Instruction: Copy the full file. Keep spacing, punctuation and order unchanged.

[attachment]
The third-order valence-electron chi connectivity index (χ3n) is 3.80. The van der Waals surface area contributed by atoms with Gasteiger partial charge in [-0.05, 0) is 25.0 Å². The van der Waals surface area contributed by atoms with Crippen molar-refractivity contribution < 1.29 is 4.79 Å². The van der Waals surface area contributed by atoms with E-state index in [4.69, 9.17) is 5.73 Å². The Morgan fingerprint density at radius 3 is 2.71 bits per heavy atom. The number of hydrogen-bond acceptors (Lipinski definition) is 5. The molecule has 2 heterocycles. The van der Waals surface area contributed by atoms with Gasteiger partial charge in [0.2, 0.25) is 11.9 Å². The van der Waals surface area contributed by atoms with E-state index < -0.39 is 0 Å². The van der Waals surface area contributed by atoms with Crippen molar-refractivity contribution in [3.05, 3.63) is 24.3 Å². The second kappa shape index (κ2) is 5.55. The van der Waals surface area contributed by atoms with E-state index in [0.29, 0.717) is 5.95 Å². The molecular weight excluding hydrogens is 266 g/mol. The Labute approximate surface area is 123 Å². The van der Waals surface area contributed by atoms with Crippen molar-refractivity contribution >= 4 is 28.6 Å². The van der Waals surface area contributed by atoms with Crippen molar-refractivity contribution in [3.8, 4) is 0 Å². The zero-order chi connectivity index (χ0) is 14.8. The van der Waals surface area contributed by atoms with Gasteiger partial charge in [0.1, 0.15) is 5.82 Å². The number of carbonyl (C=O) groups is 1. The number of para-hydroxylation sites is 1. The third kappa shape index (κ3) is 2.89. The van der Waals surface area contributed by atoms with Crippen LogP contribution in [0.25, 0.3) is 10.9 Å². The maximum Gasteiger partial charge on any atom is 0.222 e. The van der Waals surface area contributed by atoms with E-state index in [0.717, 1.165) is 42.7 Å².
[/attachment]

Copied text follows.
The third-order valence-electron chi connectivity index (χ3n) is 3.80. The van der Waals surface area contributed by atoms with Gasteiger partial charge in [-0.05, 0) is 25.0 Å². The van der Waals surface area contributed by atoms with Crippen molar-refractivity contribution < 1.29 is 4.79 Å². The van der Waals surface area contributed by atoms with E-state index in [4.69, 9.17) is 5.73 Å². The Morgan fingerprint density at radius 3 is 2.71 bits per heavy atom. The number of hydrogen-bond acceptors (Lipinski definition) is 5. The molecule has 2 heterocycles. The van der Waals surface area contributed by atoms with Gasteiger partial charge in [0.2, 0.25) is 11.9 Å². The van der Waals surface area contributed by atoms with E-state index < -0.39 is 0 Å². The van der Waals surface area contributed by atoms with Crippen molar-refractivity contribution in [3.05, 3.63) is 24.3 Å². The second kappa shape index (κ2) is 5.55. The van der Waals surface area contributed by atoms with E-state index in [0.29, 0.717) is 5.95 Å². The molecular weight excluding hydrogens is 266 g/mol. The Labute approximate surface area is 123 Å². The van der Waals surface area contributed by atoms with Crippen molar-refractivity contribution >= 4 is 28.6 Å². The van der Waals surface area contributed by atoms with Crippen molar-refractivity contribution in [3.8, 4) is 0 Å². The zero-order chi connectivity index (χ0) is 14.8. The van der Waals surface area contributed by atoms with Gasteiger partial charge in [0.1, 0.15) is 5.82 Å². The number of carbonyl (C=O) groups is 1. The number of para-hydroxylation sites is 1. The third kappa shape index (κ3) is 2.89. The van der Waals surface area contributed by atoms with Crippen LogP contribution in [0.25, 0.3) is 10.9 Å². The maximum Gasteiger partial charge on any atom is 0.222 e. The van der Waals surface area contributed by atoms with E-state index in [0.717, 1.165) is 42.7 Å².